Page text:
<2>Surgical Technique As with any awake technique, delays and technical problems in the operating theatre should be avoided. The team should be made aware of the presence of an awake patient by a sign on the entrance od the operating room and noise should be kept to a minimum. The operating theatre becomes a crowded place and staff movement should be restricted and a calm atmosphere should maintained at all times. Patient comfort is very important we should be asking the patient if they are comfortable and the operating table should be adequately padded and attention paid to head and limb positioning and that should be double checked before draping the patient. It is usually preferable to allow the patient to position themselves on the operating table before institution of sedation or anaesthesia so that they may lie in the most comfortable position. If a Mayfield head fixator is used, adequate local anaesthesia should be applied prior to application of the pins. Surgical drapes should be positioned allowing the anaesthetist constant and unim- peded access to the airway whilst preserving a sterile field. The use of clear drapes reduces the feelings of claustrophobia.
Whether sedation or an asleep–awake–asleep technique is chosen, it is crucial to apply adequate local anaesthesia on the skin incision whar we call elliptic block using combinations of lidocaine and bupivacaine with epinephrine (Fig.3). The skin, scalp, pericranium and periosteum of the outer table of the skull are all innervated by cutaneous nerves arising from branches of the trigeminal nerve, Subcutaneous infiltration with local anaesthesia in the manner of a field block or over specific sensory nerve branches, blocks afferent input from all layers of the scalp (Fig. 4).


Fig 4. Elliptic skin infiltration with local anesthesia

Fig. 5 Nerve supply of the scalp


The skull can be drilled and opened without pain or discomformt to the patient since there is no sensory innervation, however the dura is innervated by branches from all three divisions of the trigeminal nerve, the recurrent meningeal branch of the vagus, and by branches of the upper cervical roots (4) . Usually in most of the brain tumor surgery we use neuro-navigation to minimize the size of the incision, and to identify the vascular anatomy, and cortical anatomy (Fig. 5).


Fig. 6. Application of the Neuro-Navigation.


Functional neuroimaging has improved pre‐planning of surgery in eloquent cortical areas, but remains unable to map white matter. Thus, tumour resection in functional subcortical regions still presents a high risk of sequelae. The authors successfully used intraoperative electrical stimulations to perform subcortical language pathway mapping in order to avoid postoperative definitive deficit, and correlated these functional findings with the anatomical location of the eloquent bundles detected using postoperative MRI (5,6).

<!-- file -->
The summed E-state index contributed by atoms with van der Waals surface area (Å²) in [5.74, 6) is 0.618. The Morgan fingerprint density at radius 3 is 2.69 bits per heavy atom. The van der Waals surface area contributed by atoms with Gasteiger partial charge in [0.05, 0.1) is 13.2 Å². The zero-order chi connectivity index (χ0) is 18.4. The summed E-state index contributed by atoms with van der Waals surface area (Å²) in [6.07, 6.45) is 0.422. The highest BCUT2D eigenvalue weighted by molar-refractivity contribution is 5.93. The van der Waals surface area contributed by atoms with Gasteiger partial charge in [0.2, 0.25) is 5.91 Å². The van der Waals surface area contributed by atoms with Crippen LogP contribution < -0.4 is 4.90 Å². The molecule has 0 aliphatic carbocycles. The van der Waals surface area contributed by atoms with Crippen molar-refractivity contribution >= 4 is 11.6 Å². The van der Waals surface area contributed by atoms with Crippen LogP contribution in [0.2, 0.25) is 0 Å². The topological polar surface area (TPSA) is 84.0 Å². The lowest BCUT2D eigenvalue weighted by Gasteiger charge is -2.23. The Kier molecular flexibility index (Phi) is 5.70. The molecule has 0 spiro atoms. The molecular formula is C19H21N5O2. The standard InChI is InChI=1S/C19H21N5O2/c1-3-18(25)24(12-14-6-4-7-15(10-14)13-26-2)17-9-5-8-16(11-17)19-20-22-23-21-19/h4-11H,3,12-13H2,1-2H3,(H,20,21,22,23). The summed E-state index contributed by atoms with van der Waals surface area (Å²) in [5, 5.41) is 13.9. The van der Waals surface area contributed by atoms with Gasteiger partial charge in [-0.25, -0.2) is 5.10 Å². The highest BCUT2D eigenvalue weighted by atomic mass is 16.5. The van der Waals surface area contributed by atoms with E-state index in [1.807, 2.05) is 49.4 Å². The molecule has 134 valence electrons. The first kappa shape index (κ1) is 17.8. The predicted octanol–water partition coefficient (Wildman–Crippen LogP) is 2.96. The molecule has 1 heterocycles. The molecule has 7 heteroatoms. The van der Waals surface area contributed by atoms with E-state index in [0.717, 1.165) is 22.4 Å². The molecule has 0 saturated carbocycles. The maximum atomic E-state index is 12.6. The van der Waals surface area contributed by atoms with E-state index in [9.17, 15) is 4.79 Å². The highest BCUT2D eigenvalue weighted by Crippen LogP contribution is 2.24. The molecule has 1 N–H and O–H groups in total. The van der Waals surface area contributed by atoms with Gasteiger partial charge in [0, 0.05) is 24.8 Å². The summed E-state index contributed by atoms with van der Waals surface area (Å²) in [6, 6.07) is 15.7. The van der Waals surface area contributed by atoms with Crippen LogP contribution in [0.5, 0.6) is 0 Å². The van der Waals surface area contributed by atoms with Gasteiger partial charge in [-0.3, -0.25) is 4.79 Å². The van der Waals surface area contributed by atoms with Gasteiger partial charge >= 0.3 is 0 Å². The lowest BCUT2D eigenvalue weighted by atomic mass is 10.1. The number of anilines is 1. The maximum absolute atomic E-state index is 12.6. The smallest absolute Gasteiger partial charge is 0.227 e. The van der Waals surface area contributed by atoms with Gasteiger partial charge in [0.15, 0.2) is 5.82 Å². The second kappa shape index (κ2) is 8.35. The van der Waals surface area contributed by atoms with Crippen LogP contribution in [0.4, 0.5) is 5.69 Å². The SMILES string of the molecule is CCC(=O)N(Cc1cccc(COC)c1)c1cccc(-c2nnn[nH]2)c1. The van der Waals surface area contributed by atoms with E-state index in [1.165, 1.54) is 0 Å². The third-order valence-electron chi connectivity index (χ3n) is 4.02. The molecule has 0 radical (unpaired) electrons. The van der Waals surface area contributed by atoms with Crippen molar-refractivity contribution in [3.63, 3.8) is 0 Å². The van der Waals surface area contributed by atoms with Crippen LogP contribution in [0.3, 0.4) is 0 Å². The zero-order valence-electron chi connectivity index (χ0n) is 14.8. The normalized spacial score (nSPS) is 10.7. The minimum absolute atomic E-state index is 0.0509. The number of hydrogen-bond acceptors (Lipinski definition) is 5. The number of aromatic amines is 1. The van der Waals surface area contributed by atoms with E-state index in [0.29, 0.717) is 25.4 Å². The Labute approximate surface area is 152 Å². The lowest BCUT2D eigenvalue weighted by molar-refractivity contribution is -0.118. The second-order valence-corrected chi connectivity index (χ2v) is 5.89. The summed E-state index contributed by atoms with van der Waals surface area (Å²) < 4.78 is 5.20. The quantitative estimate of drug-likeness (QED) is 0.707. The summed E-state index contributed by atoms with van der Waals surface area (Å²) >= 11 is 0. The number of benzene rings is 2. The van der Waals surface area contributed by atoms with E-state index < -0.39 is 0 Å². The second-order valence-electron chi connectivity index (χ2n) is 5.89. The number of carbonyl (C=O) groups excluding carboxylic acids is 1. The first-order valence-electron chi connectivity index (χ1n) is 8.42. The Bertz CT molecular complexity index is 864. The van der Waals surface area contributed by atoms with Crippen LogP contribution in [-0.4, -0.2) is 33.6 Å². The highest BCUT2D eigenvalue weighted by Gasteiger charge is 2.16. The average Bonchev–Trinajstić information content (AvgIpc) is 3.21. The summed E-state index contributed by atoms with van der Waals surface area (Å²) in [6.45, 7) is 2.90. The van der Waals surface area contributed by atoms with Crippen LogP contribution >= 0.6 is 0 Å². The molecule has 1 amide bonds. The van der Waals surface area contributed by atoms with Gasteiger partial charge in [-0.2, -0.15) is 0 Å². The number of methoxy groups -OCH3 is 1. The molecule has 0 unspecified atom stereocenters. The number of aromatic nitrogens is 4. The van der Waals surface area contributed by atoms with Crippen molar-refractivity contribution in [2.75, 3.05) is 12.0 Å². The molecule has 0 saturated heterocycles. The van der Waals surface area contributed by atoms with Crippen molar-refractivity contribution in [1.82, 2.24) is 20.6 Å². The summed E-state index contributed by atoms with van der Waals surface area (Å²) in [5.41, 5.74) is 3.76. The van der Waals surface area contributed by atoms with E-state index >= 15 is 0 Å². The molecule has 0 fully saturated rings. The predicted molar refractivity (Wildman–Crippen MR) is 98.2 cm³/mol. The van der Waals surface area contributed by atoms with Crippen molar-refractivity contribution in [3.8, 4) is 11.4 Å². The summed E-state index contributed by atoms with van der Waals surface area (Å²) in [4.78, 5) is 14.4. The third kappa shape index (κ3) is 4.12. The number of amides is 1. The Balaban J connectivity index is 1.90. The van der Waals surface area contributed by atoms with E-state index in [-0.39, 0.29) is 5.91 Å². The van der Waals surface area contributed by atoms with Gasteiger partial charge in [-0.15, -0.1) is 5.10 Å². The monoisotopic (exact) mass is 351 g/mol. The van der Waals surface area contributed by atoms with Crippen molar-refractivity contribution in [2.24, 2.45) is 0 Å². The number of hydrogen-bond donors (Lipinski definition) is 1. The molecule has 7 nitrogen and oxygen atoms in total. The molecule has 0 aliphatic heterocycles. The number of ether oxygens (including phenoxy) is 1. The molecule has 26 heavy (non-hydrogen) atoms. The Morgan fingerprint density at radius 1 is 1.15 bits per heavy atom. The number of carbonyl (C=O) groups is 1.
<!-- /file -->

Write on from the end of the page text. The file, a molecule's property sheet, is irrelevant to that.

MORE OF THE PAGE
Awake phase

The goal is to transition smoothly and rapidly without agitation, confusion, or drowsiness from sedation or anesthesia to an awake patient. The patient needs to be engaged, cooperative, pain-free, and comfortable for mapping and tumor resection. All agents are stopped; I personally prefer to keep the patient awake all the way. Pain should be managed with supplemental Local aesthesia. Non-pharmacological intraoperative management should be used to reduce fear and anxiety. Empathy, handholding, reassurance, ongoing encouragement, coaching, and conversation are all useful and important. A sponge soaked with ice-cold water can be used to wet the patient’s lips and mouth for comfort. The patient can be allowed to move limbs and hips at appropriate times. An air blanket is used to provide either warm or cool air to maintain a comfortable temperature (9,10,11).

Physiological test

Motor and sensory pathways

Awake surgery provides accurate mapping of both cortical and subcortical pathways of the limbs, face, and mouth. Mapping can elicit or inhibit movements. Responses of orofacial musculature, laryngeal activity, and vocalizations can be recorded as tingling or movement, for example, withdrawal of protruded tongue, or speech arrest (8,9). Similarly, tingling, twitching, or movement in the limbs may be elicited, most commonly arms and hand (11,12). The anesthesiologist should observe the patient carefully and report every movement to the surgeon that is why the anesthesia team should examine the patient before surgery, and the patient should also be instructed to report any abnormal movement or sensation. The stimulation mapping allows not only delineation of the cortical areas but also allows the surgeon to stimulate and monitor subcortical tracts.


Fig. 7. Cortical stimulation where identified the motor strip whit dots in the left image, and the right image demonstrated the tumor resection just adjacent to the motor strip and subcortical fibers of the cortico-spinal tract were identified as well.


Language